Is it a possibility for your niece to do a similar function for you or a family you know well ? Or, maybe just getting her set up in an apartment (rent and security deposit) would pave the way for her to be able to declare herself independent. Would money gifts from you affect her financial aid ?
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Old 06-15-2015, 01:16 PM   #25
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It is one of those families that puts the "fun" in dysfunctional. I may be stepping in because our kids have asked me to. They don't want to go to the local park and see Sheila sleeping on a bench, especially when we have a warm house with spare bedrooms. Right now every time the parents get mad she is literally on the bench until some friend or family find out and ends up taking her in. I want to break this cycle and find a long term solution that allows Sheila to be self supporting, even if we have to pay for a year of tech school and room and board or whatever.

It is all well and good to say don't get involved or let her fend for herself, but we live in an area where minimum wage is something like $8 dollars an hour and tract homes can cost over a million dollars. That simply isn't a living wage. It is hard for kids not too far out of high school to just go out and live on their own without some kind of plan or help from grown ups. We've read a lot of the foster kids just end up homeless when they turn 18.

While Sheila may not have been class valedictorian and all the family issues do not reside solely with the parents, I know from keeping and juggling jobs and school she seems to be a hard worker and deserves better than homelessness.

Actually, I did not say do not get involved.... I just said to watch out for family dynamics....

It sounds like her parents are well off... they could easily afford to help her out, but for some reason has chosen not to.... it could be their fault, or her fault... I do not know and from what I read neither do you... do you know the parents and if so do they seem to be normal Something is happening there and I would like to at least know a bit before diving into something that might blow up in my face...


It sounds like your help would be better served in helping her navigate 'the system'.... but not to just throw money at her... if she is smart, she will be able to make it with a little help... if she is not, no amount of help will help...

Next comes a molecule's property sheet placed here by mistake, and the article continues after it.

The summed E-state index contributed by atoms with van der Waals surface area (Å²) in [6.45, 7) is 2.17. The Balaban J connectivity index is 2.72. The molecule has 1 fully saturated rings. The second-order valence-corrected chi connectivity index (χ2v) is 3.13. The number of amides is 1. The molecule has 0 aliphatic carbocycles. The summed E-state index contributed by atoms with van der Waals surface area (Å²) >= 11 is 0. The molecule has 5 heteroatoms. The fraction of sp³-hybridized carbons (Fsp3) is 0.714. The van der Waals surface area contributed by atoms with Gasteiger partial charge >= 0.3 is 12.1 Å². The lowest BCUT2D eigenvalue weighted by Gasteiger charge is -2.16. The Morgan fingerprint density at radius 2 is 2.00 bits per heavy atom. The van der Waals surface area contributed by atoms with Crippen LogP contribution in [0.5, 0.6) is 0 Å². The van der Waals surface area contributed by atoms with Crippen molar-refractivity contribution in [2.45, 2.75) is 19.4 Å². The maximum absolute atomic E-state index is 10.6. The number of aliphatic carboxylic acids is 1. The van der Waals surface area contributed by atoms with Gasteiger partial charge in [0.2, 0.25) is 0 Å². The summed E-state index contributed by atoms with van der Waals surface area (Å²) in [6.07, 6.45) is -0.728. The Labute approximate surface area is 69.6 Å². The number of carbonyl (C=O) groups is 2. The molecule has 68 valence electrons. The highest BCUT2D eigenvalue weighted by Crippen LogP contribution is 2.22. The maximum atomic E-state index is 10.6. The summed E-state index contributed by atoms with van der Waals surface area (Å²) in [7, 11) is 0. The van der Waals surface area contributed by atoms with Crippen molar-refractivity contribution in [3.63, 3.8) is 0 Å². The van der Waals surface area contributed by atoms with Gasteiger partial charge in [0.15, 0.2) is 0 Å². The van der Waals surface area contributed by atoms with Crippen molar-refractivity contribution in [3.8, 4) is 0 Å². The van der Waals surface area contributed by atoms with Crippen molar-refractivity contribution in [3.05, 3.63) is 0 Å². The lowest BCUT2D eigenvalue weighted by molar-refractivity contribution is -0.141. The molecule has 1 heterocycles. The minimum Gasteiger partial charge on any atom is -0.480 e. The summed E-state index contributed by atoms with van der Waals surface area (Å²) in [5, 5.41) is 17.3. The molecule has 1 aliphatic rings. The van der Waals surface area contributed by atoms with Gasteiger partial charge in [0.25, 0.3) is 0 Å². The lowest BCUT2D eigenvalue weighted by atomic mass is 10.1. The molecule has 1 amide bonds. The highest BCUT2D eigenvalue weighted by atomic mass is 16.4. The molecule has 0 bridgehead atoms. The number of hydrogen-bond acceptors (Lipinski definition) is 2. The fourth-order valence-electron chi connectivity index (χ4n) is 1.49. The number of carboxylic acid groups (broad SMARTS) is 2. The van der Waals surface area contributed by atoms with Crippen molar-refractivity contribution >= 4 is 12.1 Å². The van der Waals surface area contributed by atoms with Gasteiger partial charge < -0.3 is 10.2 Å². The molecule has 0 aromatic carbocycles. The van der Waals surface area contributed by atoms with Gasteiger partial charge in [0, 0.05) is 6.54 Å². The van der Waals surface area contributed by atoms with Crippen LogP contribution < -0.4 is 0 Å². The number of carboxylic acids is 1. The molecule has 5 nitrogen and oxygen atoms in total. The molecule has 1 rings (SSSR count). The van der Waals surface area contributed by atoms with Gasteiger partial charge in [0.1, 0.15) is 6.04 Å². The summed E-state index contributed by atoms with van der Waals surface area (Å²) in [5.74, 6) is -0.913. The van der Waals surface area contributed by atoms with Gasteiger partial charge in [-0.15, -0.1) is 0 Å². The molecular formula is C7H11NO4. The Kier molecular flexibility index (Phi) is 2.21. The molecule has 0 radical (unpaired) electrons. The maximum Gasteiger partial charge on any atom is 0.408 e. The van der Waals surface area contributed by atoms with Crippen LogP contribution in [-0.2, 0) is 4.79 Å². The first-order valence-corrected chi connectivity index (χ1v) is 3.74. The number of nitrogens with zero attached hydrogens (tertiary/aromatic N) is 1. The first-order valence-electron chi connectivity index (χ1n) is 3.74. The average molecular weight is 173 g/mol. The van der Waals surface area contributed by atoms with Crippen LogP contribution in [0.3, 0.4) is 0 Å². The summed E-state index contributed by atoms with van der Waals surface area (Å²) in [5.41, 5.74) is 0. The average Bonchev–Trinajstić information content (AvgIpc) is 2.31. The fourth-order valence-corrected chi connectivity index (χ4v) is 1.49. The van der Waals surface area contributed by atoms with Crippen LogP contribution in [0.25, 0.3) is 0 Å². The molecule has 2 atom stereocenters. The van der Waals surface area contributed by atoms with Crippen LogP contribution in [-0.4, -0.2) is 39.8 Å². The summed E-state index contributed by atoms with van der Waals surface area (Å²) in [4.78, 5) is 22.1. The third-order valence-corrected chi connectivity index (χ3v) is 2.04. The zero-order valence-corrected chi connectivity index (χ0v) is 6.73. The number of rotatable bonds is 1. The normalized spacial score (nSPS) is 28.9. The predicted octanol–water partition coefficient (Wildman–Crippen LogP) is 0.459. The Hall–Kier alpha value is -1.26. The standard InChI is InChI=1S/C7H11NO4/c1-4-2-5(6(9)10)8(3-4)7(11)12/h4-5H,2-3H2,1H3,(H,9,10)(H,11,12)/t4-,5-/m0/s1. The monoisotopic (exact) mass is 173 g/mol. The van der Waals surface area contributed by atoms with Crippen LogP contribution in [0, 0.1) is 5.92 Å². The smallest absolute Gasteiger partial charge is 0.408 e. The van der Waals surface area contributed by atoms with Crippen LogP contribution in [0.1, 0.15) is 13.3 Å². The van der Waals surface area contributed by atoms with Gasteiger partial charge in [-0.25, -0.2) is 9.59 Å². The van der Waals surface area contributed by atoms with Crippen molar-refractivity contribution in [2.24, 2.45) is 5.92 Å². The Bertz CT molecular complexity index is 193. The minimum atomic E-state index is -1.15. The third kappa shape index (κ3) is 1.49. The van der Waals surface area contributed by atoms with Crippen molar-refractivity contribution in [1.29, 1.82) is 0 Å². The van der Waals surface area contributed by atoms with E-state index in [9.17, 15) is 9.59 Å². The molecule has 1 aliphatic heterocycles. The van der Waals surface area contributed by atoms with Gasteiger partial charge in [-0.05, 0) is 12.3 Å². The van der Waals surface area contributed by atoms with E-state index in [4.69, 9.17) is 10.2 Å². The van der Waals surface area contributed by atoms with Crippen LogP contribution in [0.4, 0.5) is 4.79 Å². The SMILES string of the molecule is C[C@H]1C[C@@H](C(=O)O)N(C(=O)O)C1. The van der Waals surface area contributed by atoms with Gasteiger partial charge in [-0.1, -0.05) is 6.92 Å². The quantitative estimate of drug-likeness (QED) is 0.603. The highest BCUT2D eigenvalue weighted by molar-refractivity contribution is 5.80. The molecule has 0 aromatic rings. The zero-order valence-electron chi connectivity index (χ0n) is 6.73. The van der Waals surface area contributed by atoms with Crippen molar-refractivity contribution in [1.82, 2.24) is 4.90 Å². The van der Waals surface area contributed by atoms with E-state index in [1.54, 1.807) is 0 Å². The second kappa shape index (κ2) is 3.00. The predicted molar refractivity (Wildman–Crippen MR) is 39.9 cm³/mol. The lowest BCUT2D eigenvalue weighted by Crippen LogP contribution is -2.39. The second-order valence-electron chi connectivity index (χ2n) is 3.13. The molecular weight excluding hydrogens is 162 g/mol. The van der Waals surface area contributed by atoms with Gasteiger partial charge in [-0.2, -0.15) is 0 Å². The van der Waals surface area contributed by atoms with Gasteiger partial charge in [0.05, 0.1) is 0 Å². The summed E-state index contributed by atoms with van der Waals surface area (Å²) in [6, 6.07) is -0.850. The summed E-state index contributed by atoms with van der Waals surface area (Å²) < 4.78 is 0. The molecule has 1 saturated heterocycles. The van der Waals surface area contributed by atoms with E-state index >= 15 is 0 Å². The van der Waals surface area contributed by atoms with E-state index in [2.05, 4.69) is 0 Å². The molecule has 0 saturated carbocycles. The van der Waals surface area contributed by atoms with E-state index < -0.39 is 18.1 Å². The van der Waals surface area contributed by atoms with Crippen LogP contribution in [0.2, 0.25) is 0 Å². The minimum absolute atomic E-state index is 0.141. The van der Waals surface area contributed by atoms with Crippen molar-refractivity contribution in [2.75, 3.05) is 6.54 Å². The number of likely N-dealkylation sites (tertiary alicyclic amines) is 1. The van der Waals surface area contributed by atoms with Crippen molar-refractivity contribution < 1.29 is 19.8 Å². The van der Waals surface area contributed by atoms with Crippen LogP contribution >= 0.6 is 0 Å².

One of my sisters husbands family has strange dynamics... most are on welfare and/or 'disability'.... any help to them is just a waste... however, my sister help a number of them at different times... mostly by allowing them to live at her place for awhile so they could 'get on their feet'... not a lot out of pocket and you can see if they are actually progressing or not... money handed to them and you have no idea what happens to it...
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Old 06-15-2015, 01:21 PM   #26
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I also commend you for taking the chance and helping her. It sounds like a worthwhile risk, and could make a huge difference in her life.
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Old 06-15-2015, 01:50 PM   #27
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Actually, I did not say do not get involved.... I just said to watch out for family dynamics....

It sounds like her parents are well off... they could easily afford to help her out, but for some reason has chosen not to
I would rather not post more details, but it is not a money issue at all, at least not on the parents end. I know enough there is fault on both sides, I just don't think homelessness is the appropriate consequence. Plus it is easier to be a good student, citizen, son or daughter, and employee when one is raised in a nurturing, emotionally and financially supporting, non-fragmented family.

DH and I agree we aren't going to sit at home at night watching Netflix in our house with the spare rooms wondering what park Sheila is at that night, and whether she is cold, hungry, being robbed or worse and having made no attempt all to step in and help.
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Old 06-15-2015, 02:02 PM   #28
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Another alternative might be to join VISTA. DW served with them for a year between her Bachelors and Masters but I think they also take motivated young people without degrees and offer a living stipend during the period of service and a $5,500 scholarship for those who complete their service.

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Each VISTA member makes a year-long, full-time commitment to serve on a specific project at a nonprofit organization or public agency. In return for their service, AmeriCorps VISTA members receive a modest living allowance and health benefits during their service, and have the option of receiving a Segal AmeriCorps Education Award or post-service stipend after completing their service.